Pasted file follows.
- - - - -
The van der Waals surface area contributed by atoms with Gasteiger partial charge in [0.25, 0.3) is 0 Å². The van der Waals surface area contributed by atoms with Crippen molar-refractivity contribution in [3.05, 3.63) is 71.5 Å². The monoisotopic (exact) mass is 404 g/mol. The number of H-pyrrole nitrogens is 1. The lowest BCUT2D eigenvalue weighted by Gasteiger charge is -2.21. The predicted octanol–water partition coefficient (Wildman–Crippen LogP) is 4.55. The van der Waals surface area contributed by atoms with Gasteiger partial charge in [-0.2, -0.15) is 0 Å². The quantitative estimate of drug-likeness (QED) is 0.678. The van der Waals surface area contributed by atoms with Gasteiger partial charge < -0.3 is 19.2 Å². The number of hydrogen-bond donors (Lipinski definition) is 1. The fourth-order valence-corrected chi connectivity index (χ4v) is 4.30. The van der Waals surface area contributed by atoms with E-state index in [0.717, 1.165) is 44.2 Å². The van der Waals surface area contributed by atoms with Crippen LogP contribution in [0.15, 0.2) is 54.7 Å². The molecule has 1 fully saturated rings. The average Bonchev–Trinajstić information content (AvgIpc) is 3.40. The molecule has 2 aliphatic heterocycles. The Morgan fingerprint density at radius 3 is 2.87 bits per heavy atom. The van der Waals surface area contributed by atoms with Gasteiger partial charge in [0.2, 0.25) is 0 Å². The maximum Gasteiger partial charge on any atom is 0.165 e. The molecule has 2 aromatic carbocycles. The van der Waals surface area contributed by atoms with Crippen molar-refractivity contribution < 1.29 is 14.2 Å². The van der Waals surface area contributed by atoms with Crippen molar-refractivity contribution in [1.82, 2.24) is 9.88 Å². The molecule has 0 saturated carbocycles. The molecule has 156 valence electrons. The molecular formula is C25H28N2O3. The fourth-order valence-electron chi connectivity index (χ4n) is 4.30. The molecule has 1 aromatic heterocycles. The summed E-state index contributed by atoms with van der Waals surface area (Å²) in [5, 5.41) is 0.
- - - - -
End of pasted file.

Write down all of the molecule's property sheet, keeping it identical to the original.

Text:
The van der Waals surface area contributed by atoms with Gasteiger partial charge in [0.25, 0.3) is 0 Å². The van der Waals surface area contributed by atoms with Crippen molar-refractivity contribution in [3.05, 3.63) is 71.5 Å². The monoisotopic (exact) mass is 404 g/mol. The number of H-pyrrole nitrogens is 1. The lowest BCUT2D eigenvalue weighted by Gasteiger charge is -2.21. The predicted octanol–water partition coefficient (Wildman–Crippen LogP) is 4.55. The van der Waals surface area contributed by atoms with Gasteiger partial charge in [-0.2, -0.15) is 0 Å². The quantitative estimate of drug-likeness (QED) is 0.678. The van der Waals surface area contributed by atoms with Gasteiger partial charge < -0.3 is 19.2 Å². The number of hydrogen-bond donors (Lipinski definition) is 1. The fourth-order valence-corrected chi connectivity index (χ4v) is 4.30. The van der Waals surface area contributed by atoms with E-state index in [0.717, 1.165) is 44.2 Å². The van der Waals surface area contributed by atoms with Crippen LogP contribution in [0.15, 0.2) is 54.7 Å². The molecule has 1 fully saturated rings. The average Bonchev–Trinajstić information content (AvgIpc) is 3.40. The molecule has 2 aliphatic heterocycles. The Morgan fingerprint density at radius 3 is 2.87 bits per heavy atom. The van der Waals surface area contributed by atoms with Gasteiger partial charge in [0.2, 0.25) is 0 Å². The maximum Gasteiger partial charge on any atom is 0.165 e. The molecule has 2 aromatic carbocycles. The van der Waals surface area contributed by atoms with Crippen molar-refractivity contribution < 1.29 is 14.2 Å². The van der Waals surface area contributed by atoms with Crippen molar-refractivity contribution in [1.82, 2.24) is 9.88 Å². The molecule has 0 saturated carbocycles. The molecule has 156 valence electrons. The molecular formula is C25H28N2O3. The fourth-order valence-electron chi connectivity index (χ4n) is 4.30. The molecule has 1 aromatic heterocycles. The summed E-state index contributed by atoms with van der Waals surface area (Å²) in [5, 5.41) is 0.